Are conventions like cults?
What?!? You say. How can one even make the comparison!?!? Hey -- after a days of sleep deprivation, repetitive messages and entrapment in an enclosed space, you'd start seeing similarities too. And where do you think the phrase "Drinking the Kool-Aid" comes from?
Following the thesis, I did a quick-and-dirty Web search that turned up this Web description of cults. It's from the University of Alabama (where the stars are so blue ...), so it seems appropriate for this blog:
A cult is a group characterized by (a) distinctive rituals of devotion to an idea or person, (b) isolation from mainstream ("evil") culture, and (c) a living, charismatic leader.
So, for four days, Republicans from across the country are pulled together in Madison Square Garden for speeches, workshops and songs devoted to the re-election of George W. Bush. They do this under a cordon of security officers and avoid protesters, many of whom are closer to the political mainstream of highly liberal New York City. Democrats may quibble with C, questioning Bush's charisma. That will get you nowhere with the Kool-Aid drinkers.
Cult leaders are usually bright individuals who are skilled at manipulating people. They claim special knowledge that they will give to "true believers."
Once again, Democrats may quibble with the choice of Bush as standard-bearer. But Karl Rove? Interesting ...
A. Recruits are usually under 25.
B. About one-third have depressive symptoms, having just experienced a significant loss (e.g., death of a loved one, end of a relationship, loss of a job). Only 5-6% of recruits demonstrate major psychological problems prior to joining. Cults don't want new members with serious psychological problems.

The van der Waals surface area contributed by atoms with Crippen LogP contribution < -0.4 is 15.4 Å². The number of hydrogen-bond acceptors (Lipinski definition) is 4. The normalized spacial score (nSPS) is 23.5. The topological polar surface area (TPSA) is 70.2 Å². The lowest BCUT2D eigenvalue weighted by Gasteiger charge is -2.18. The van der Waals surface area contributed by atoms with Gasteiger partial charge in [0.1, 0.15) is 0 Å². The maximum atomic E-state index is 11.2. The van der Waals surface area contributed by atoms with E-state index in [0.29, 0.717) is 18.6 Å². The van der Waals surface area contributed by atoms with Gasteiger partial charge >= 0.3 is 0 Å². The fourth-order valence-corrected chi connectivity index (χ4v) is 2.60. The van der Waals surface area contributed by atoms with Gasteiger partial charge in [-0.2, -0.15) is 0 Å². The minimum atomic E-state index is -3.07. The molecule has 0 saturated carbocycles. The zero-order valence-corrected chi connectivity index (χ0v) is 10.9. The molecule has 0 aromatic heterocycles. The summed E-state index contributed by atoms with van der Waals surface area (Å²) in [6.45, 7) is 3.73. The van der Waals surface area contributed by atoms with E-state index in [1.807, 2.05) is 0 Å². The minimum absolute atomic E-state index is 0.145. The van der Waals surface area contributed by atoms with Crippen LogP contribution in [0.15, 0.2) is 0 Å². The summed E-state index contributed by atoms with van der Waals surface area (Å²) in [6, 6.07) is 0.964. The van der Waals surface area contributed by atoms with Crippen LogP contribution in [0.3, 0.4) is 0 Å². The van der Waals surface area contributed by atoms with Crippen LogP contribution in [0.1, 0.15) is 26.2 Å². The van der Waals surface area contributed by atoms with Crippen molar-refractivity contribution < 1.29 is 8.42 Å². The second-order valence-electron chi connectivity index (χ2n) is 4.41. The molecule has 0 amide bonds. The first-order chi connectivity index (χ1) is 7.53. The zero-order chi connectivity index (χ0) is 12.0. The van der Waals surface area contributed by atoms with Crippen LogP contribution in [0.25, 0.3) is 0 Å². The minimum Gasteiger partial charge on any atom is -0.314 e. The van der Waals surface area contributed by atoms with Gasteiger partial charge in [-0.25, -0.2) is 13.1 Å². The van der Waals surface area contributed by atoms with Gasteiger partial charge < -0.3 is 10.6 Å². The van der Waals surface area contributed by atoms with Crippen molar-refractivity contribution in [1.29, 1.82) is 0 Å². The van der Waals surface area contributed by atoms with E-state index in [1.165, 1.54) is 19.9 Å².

C. At least temporarily, many recruits are suffering from low self-esteem.
D. Frequently, recruits come from middle-class backgrounds because such people tend to be more trusting of others. It is important to note that there can be exceptions to these characteristics.
This was probably more applicable in Boston. The Democratic Party has rules requiring a significant proportion of young delegates at their convention -- and certainly people who have lost their jobs, i.e. outsourcing -- are more likely to turn to the Democrats this year. And low self-esteem? Watch John Kerry as he attempts to figure himself out. War good? War bad? Warning signs, warning signs ... the nominee may need an intervention.
Recruitment techniques include the following:
A. Initial meeting that emphasizes care for the potential recruit and a general discussion of "philosophy of life". People are invited to return for a follow-up weekend retreat.
Also known as the presidential inauguration.
B. Weekend retreat involves songs, chanting, discussions, and sleep deprivation. Recruits are encouraged to make supportive statements. Commitments that are made voluntarily, publicly, and repeatedly are usually internalized.
Bingo, bingo, bingo, and bingo. From Lee Greenwood's "I'm proud to be an American" to "Four more years" to daily get-out-the-vote meeetings to schedules that start at 7:30 and end at midnight, every mind-control technique is in full force.
C. Physically and psychologically remove members from mainstream society.
D. Distract members from thinking "undesirable " thoughts. This is often accomplished through rituals, chanting, and sleep deprivation.
E. Gradually escalate demands placed on members.
F. Fixate members’ vision on the notion of a "promised land" and better life if they remain faithful.